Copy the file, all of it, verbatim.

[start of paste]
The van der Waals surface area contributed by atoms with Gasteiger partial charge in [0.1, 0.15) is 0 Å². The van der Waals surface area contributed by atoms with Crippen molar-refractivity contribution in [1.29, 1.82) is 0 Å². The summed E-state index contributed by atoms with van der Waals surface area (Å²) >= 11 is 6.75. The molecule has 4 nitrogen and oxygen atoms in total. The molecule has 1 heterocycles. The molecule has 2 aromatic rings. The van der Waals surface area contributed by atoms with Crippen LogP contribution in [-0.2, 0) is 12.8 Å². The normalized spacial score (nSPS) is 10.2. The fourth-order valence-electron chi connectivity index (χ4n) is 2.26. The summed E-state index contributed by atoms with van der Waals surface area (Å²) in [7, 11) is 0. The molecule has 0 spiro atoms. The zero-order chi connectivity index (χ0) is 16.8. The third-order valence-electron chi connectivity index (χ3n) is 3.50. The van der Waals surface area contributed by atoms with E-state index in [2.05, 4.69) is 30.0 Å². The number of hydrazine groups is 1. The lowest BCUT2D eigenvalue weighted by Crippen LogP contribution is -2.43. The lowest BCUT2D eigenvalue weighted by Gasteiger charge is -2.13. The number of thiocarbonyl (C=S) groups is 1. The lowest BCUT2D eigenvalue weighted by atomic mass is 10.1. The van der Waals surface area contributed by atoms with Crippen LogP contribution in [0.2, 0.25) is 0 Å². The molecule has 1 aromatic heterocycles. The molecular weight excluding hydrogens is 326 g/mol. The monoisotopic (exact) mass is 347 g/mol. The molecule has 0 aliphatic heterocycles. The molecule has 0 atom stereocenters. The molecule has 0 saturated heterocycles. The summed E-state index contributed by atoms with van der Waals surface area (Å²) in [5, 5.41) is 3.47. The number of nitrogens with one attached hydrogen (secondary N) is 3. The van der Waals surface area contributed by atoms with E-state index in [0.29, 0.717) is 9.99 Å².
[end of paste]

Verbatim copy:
The van der Waals surface area contributed by atoms with Gasteiger partial charge in [0.1, 0.15) is 0 Å². The van der Waals surface area contributed by atoms with Crippen molar-refractivity contribution in [1.29, 1.82) is 0 Å². The summed E-state index contributed by atoms with van der Waals surface area (Å²) >= 11 is 6.75. The molecule has 4 nitrogen and oxygen atoms in total. The molecule has 1 heterocycles. The molecule has 2 aromatic rings. The van der Waals surface area contributed by atoms with Crippen LogP contribution in [-0.2, 0) is 12.8 Å². The normalized spacial score (nSPS) is 10.2. The fourth-order valence-electron chi connectivity index (χ4n) is 2.26. The summed E-state index contributed by atoms with van der Waals surface area (Å²) in [7, 11) is 0. The molecule has 0 spiro atoms. The zero-order chi connectivity index (χ0) is 16.8. The third-order valence-electron chi connectivity index (χ3n) is 3.50. The van der Waals surface area contributed by atoms with E-state index in [2.05, 4.69) is 30.0 Å². The number of hydrazine groups is 1. The lowest BCUT2D eigenvalue weighted by Crippen LogP contribution is -2.43. The lowest BCUT2D eigenvalue weighted by Gasteiger charge is -2.13. The number of thiocarbonyl (C=S) groups is 1. The lowest BCUT2D eigenvalue weighted by atomic mass is 10.1. The van der Waals surface area contributed by atoms with Crippen LogP contribution in [0.2, 0.25) is 0 Å². The molecule has 1 aromatic heterocycles. The molecular weight excluding hydrogens is 326 g/mol. The monoisotopic (exact) mass is 347 g/mol. The molecule has 0 aliphatic heterocycles. The molecule has 0 atom stereocenters. The molecule has 0 saturated heterocycles. The summed E-state index contributed by atoms with van der Waals surface area (Å²) in [5, 5.41) is 3.47. The number of nitrogens with one attached hydrogen (secondary N) is 3. The van der Waals surface area contributed by atoms with E-state index in [0.29, 0.717) is 9.99 Å².